Regulate conventional and new media to check extremism



CVE Consultation-7 
To check the flow of extremist content, there is a need to regulate all forms of media platform, especially current-affairs shows, entertainment programs, cyber spaces, and religious publications.

These suggestions came in a national-level consultation discussing “Media engagement programs”, the eighth in a series of consultation suggesting mechanism to counter violent extremism, hosted by Pak Institute for Peace Studies (PIPS), on April 24, 2017 at Hotel Margala, Islamabad.

Members of the group debated the interplay between media and society. Some argued it is not the media to be blamed, but the society. Media is merely a mirror. At times, media tend to relay what people want to see or read. In this context, a reader has the editorial policy; if the entire society has sympathies for extremists and violent radicals, blaming media is wrong. But others disagreed, arguing while society has its problems, media tends to exaggerate them. Media are also opinion makers, a role that is rarely highlighted.

The group deliberated that relation between media and society is a two-way street: as much as society affects media, media also affects the society. A regulated media can serve a strong bulwark against extremism.

When it comes to the electronic media, the group shared the media-regulatory body is bound to follow certain legal requirements, which, if met, can properly, help curb extremism. According to PEMRA’s rules, every channel entering into license is bound to dedicate 10% of the content to public sector; such public sector messages shall be shaped against extremism. Similarly, channels can be monitored against the veracity of the news they broadcast. Such monitoring is critical; the trend of “fake news” is indicative of the trend of rising extremism.  Members recommended that PEMRA allocate dedicated timeslots to different age groups, especially children and young people.

Members noted that the debate on the media regulation to check extremism largely discusses current affairs shows, to the complete denial of entertainment programs. This despite that even today, drama is the main source of entertainment in the country, one said.  Yet these programs, they said, often stereotype non-Muslims. Members called for strengthening monitoring of entertainment programs, especially sensitizing script writers.

As to the radicalizing content on the internet, the group was told that a law has been passed that bans all sorts of criminal activities on the internet. The bill is hailed by the government, but digital rights activists fear part of the bill can be invoked to infringe civil liberties. To resolve differences, the group discussed that now that the law has been enacted, efforts can be made at laying down clear-cut definitions of what constitute hate speech. Members suggested that the Pakistan Telecommunication Authority (PTA), which regulates internet, shall secure online spaces to curb provocative statements.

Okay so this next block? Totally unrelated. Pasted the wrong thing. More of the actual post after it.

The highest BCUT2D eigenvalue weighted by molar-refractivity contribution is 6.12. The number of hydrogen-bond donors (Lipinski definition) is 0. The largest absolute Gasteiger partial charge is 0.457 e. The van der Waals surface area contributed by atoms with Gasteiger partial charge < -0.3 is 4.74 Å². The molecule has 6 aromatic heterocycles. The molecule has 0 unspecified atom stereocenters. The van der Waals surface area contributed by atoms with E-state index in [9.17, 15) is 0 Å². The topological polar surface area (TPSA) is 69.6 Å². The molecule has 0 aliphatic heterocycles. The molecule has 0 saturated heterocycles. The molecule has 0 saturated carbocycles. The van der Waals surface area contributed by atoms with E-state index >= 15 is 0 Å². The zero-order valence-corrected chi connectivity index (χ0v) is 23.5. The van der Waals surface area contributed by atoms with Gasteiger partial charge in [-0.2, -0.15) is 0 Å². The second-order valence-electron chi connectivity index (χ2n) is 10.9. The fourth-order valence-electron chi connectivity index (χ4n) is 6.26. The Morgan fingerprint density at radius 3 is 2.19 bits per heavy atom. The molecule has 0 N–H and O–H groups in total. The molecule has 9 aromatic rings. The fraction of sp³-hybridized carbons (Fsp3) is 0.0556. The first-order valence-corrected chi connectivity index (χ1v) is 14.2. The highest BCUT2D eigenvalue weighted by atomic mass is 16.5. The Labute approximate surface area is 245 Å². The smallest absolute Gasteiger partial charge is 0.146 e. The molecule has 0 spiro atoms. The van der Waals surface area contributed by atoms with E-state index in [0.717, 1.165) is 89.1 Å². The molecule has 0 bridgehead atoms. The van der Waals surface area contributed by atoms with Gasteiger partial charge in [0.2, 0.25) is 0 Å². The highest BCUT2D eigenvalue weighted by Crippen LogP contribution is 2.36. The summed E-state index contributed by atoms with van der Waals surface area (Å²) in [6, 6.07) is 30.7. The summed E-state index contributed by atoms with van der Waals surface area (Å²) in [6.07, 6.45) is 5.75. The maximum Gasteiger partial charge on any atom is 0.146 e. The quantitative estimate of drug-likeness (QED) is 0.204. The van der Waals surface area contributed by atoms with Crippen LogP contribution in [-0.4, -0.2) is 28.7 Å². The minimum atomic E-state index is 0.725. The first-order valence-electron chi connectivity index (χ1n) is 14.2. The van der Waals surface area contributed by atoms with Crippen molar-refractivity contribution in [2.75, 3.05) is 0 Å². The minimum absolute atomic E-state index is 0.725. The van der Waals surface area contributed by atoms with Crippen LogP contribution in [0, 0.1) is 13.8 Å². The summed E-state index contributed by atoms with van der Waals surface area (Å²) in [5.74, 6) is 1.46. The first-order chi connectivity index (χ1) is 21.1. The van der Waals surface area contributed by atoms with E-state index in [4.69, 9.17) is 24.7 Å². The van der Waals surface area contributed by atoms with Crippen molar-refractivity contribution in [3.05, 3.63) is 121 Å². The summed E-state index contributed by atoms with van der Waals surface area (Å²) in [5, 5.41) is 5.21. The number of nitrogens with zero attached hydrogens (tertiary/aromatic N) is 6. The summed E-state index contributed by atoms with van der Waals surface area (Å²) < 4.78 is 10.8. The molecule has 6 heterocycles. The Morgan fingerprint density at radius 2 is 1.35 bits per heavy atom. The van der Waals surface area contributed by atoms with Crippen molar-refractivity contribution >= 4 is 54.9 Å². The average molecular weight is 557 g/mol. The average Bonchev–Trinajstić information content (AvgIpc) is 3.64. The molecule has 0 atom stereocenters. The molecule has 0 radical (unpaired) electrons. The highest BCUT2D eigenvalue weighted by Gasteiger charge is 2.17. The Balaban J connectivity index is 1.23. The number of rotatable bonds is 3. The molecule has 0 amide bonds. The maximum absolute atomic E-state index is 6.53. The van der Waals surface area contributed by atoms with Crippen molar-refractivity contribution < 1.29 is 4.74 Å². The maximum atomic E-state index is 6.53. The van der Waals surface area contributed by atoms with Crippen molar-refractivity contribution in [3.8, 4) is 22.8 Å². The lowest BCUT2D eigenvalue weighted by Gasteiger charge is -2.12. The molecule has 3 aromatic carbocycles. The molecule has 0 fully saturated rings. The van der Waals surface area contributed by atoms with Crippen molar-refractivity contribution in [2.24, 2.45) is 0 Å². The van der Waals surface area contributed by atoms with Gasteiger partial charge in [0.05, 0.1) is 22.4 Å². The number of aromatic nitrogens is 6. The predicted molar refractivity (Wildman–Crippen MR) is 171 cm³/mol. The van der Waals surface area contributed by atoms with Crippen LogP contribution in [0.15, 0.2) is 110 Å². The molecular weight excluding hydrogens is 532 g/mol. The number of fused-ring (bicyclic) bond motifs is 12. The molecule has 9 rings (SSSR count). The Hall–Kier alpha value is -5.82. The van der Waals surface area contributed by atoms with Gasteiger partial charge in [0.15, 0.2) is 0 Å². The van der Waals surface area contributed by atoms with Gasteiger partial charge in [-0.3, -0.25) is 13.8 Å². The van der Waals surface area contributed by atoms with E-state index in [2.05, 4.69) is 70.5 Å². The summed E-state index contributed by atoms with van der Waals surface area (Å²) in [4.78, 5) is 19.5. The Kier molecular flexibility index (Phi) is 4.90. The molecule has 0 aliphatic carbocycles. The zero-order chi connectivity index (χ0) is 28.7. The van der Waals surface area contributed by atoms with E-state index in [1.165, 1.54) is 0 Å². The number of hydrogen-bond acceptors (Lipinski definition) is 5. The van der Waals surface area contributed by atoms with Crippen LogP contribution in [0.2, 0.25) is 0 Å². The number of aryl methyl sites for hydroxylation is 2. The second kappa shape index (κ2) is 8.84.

The group also called for regulating religious publications, which enjoy dedicated readership. One participant of the working group stated that media personnel also get influenced by the jihadis. Those who are banned are invited as guests in evening shows, where they try to strike a chord with audience. Why so, especially if the state says it is confronting militancy? Even spokespersons of extremist outfits are now into the reporting field; they get these jobs because they have access to the outfits, enabling them to conduct interviews. At times, non-serious scholars are invited. Members stressed upon the need for maintaining professional standards in the field of journalism, at all level, starting from universities all the way to the newsroom. They suggested that journalists be sensitized against extremism, and tools like style guides be produced.

Participants of the working group included Muhammad Ziauddin, senior journalist; Afrasiab Khattak, former senator; Ghazi Salahuddin, columnist; Dr. Qibla Ayaz, former vice chancellor, Peshawar University; Dr. Faiz Jan, Peshawar University; Ammar Khan Nasir, Al-Sharia Academy, Gujranwala; Shahid Mehmood Nadeem, Ajoka Theatre; Saleem Shahid, journalist; Akhter Baloch, blogger; Wusutullah Khan, senior journalist; Saher Baloch, reporter; Shymla Khan, digital rights activist; Zubair, PEMRA; Khurram Mehran, PTA; and Muhammad Amir Rana, PIPS, besides others.


About PIPS

The Pak Institute for Peace Studies (PIPS) is an independent, not-for-profit non governmental research and advocacy think-tank. An initiative of leading Pakistani scholars, researchers and journalists, PIPS conducts wide-ranging research and analysis of political, social and religious conflicts that have a direct bearing on both national and international security.

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